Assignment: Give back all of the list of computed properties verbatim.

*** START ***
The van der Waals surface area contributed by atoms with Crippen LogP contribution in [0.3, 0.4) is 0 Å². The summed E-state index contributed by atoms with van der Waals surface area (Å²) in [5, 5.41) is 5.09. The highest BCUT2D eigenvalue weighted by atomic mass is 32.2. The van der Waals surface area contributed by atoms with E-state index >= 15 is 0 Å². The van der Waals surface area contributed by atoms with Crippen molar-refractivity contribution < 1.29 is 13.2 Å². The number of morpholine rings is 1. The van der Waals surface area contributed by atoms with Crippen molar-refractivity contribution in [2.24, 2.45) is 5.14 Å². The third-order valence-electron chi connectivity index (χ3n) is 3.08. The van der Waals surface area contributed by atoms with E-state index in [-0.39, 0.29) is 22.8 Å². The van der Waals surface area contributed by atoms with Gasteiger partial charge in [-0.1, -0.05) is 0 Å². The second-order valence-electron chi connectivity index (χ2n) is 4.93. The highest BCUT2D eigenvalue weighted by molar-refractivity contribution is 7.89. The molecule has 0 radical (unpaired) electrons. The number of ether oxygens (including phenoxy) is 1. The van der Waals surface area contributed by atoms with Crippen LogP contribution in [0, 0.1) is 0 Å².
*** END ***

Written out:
The van der Waals surface area contributed by atoms with Crippen LogP contribution in [0.3, 0.4) is 0 Å². The summed E-state index contributed by atoms with van der Waals surface area (Å²) in [5, 5.41) is 5.09. The highest BCUT2D eigenvalue weighted by atomic mass is 32.2. The van der Waals surface area contributed by atoms with E-state index >= 15 is 0 Å². The van der Waals surface area contributed by atoms with Crippen molar-refractivity contribution < 1.29 is 13.2 Å². The number of morpholine rings is 1. The van der Waals surface area contributed by atoms with Crippen molar-refractivity contribution in [2.24, 2.45) is 5.14 Å². The third-order valence-electron chi connectivity index (χ3n) is 3.08. The van der Waals surface area contributed by atoms with E-state index in [-0.39, 0.29) is 22.8 Å². The van der Waals surface area contributed by atoms with Gasteiger partial charge in [-0.1, -0.05) is 0 Å². The second-order valence-electron chi connectivity index (χ2n) is 4.93. The highest BCUT2D eigenvalue weighted by molar-refractivity contribution is 7.89. The molecule has 0 radical (unpaired) electrons. The number of ether oxygens (including phenoxy) is 1. The van der Waals surface area contributed by atoms with Crippen LogP contribution in [0, 0.1) is 0 Å².